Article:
A lifetime non-concessional contributions cap of $500,000 will be introduced. To ensure maximum effectiveness, the lifetime cap will take into account all non-concessional contributions made on or after 1 July 2007, from which time the ATO has reliable contributions records, and will commence at 7.30 pm (AEST) on 3 May 2016.
The lifetime non-concessional cap will replace the existing annual caps which allow annual non-concessional contributions of up to $180,000 per year (or $540,000 every three years for individuals aged under 65).
Contributions made before commencement cannot result in an excess. However, excess contributions made after commencement will need to be removed or be subject to penalty tax.
After-tax contributions made into defined benefits accounts and constitutionally protected funds will be included in an individual’s lifetime non-concessional cap. If a member of a defined benefits fund exceeds their lifetime cap, ongoing contributions to the defined benefits account can continue but the member will be required to remove, on an annual basis, an equivalent amount (including proxy earnings) from any accumulation account they hold. The amount that could be removed from any accumulation accounts will be limited to the amount of non-concessional contributions made into those accounts since 1 July 2007. Contributions made to a defined benefits account will not be required to be removed. The government will consult to ensure broadly commensurate and equitable treatment of individuals for whom no amount of post 1 July 2007 non-concessional contributions are available to be removed.
The measure which will be available to all Australians up to age 74 will provide support for the majority of Australians who make non-concessional contributions well below $500,000 and flexibility around when they choose to contribute to their superannuation.
Source: Budget Paper No 2, p 27.
Harmonising Contribution Rules for People Aged 65 to 74
The current restrictions on people aged 65 to 74 from making superannuation contributions for their retirement will be removed from 1 July 2017. People under the age of 75 will no longer have to satisfy a work test and will be able to receive contributions from their spouse.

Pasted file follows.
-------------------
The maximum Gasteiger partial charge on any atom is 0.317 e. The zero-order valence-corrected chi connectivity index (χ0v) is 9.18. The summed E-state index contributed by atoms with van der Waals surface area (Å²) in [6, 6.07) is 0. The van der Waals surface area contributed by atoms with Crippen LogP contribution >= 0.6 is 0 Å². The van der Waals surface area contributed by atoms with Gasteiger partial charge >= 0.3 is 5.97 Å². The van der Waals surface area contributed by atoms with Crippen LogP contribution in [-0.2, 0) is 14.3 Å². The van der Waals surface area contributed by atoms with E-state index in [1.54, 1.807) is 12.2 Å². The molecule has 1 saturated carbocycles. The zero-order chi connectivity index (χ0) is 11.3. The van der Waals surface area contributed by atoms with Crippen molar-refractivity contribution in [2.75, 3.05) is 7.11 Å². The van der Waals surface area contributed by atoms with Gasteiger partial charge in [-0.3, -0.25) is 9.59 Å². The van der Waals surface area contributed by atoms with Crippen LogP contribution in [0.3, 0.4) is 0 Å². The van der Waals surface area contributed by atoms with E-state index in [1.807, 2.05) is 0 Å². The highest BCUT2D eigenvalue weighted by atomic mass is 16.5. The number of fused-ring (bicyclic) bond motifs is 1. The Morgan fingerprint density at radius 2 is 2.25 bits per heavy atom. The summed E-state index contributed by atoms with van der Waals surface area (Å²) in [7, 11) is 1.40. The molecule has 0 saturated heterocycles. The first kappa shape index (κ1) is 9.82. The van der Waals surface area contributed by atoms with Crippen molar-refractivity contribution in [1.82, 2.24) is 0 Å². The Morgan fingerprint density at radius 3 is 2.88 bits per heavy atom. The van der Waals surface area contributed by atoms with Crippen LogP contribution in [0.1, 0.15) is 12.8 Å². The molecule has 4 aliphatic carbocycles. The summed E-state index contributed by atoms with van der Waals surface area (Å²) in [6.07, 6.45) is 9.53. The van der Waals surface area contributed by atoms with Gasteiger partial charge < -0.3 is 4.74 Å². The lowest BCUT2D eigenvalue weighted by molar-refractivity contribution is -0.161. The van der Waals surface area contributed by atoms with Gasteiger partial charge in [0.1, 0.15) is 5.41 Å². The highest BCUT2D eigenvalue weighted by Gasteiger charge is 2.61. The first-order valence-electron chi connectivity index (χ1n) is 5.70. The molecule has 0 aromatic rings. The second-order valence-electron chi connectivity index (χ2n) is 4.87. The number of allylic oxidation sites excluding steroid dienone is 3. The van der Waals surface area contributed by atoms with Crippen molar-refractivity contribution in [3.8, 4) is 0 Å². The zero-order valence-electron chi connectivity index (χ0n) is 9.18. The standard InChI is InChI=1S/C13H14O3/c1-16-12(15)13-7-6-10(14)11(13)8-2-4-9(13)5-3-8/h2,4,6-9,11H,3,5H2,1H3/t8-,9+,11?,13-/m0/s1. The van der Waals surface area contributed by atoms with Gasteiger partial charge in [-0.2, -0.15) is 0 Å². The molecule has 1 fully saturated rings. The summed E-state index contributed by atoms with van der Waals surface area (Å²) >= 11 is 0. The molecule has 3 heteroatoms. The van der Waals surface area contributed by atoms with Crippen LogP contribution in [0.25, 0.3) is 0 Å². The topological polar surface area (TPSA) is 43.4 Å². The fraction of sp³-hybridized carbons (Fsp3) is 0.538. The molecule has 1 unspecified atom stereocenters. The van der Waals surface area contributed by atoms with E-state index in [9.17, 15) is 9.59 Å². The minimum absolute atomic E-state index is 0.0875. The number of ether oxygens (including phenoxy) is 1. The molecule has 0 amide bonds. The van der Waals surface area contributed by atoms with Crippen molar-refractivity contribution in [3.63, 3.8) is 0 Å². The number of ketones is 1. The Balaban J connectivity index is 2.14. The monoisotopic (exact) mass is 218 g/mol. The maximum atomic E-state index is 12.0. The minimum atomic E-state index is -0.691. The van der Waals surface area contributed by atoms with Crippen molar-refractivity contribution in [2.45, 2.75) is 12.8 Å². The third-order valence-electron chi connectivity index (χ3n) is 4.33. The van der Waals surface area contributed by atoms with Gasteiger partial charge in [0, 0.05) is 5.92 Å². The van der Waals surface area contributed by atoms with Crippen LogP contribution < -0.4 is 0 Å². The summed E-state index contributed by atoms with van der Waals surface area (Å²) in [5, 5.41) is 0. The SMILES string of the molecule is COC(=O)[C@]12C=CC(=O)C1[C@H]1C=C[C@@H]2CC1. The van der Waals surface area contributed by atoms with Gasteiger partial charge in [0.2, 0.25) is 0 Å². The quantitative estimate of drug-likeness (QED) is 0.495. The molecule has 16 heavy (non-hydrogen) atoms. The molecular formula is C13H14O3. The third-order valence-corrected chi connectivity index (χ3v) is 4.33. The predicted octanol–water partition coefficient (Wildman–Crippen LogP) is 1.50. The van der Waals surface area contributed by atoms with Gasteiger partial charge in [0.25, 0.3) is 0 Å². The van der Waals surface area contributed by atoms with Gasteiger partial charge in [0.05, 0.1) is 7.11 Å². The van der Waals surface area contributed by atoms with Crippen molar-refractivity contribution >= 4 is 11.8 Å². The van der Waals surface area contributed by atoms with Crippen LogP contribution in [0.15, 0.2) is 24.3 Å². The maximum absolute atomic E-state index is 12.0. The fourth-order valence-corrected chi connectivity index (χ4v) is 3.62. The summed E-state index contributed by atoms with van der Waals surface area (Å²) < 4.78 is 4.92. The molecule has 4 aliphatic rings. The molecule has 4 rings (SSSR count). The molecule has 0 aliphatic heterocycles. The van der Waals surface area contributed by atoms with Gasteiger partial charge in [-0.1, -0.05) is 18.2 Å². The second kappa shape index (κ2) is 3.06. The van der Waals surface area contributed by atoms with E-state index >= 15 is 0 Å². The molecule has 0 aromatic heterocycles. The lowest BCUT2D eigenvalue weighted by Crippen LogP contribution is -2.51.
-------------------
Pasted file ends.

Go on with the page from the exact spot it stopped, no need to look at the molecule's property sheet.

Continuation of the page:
Currently, there are minimum work requirements for Australians aged 65 to 74 who want to make voluntary superannuation contributions. Restrictions also apply to the bring-forward of non-concessional contributions. In addition, spouses aged over 70 cannot receive contributions.
The government will remove these restrictions and instead apply the same contribution acceptance rules for all individuals aged up to 75 from 1 July 2017. The measure will allow people aged 65 to 74 to increase their retirement savings, especially from sources that may not have been available to them before retirement, including from downsizing their home.
Source: Budget Paper No 2, p 24–25.
Catch-up Concessional Superannuation Contributions
Individuals with a superannuation balance less than $500,000 will be allowed to make additional concessional contributions where they have not reached their concessional contributions cap in previous years, with effect from 1 July 2017. Amounts are carried forward on a rolling basis for a period of five consecutive years, and only unused amounts accrued from 1 July 2017 can be carried forward.
The measure will allow people with lower contributions, interrupted work patterns or irregular capacity to make contributions, eg women or carers, to make “catch-up” payments to boost their superannuation savings. It will also apply to members of defined benefit schemes, with consultation undertaken to minimise additional compliance impact for these schemes.
Source: Budget Paper No 2, p 24.
Restrictions on Personal Superannuation Contribution Deductions Eased
From 1 July 2017 all individuals up to age 75 will be allowed to claim an income tax deduction for personal superannuation contributions.
This effectively allows all individuals, regardless of their employment circumstances, to make concessional superannuation contributions up to the concessional cap. Individuals who are partially self-employed and partially wage and salary earners, and individuals whose employers do not offer salary sacrifice arrangements will benefit from these changed arrangements.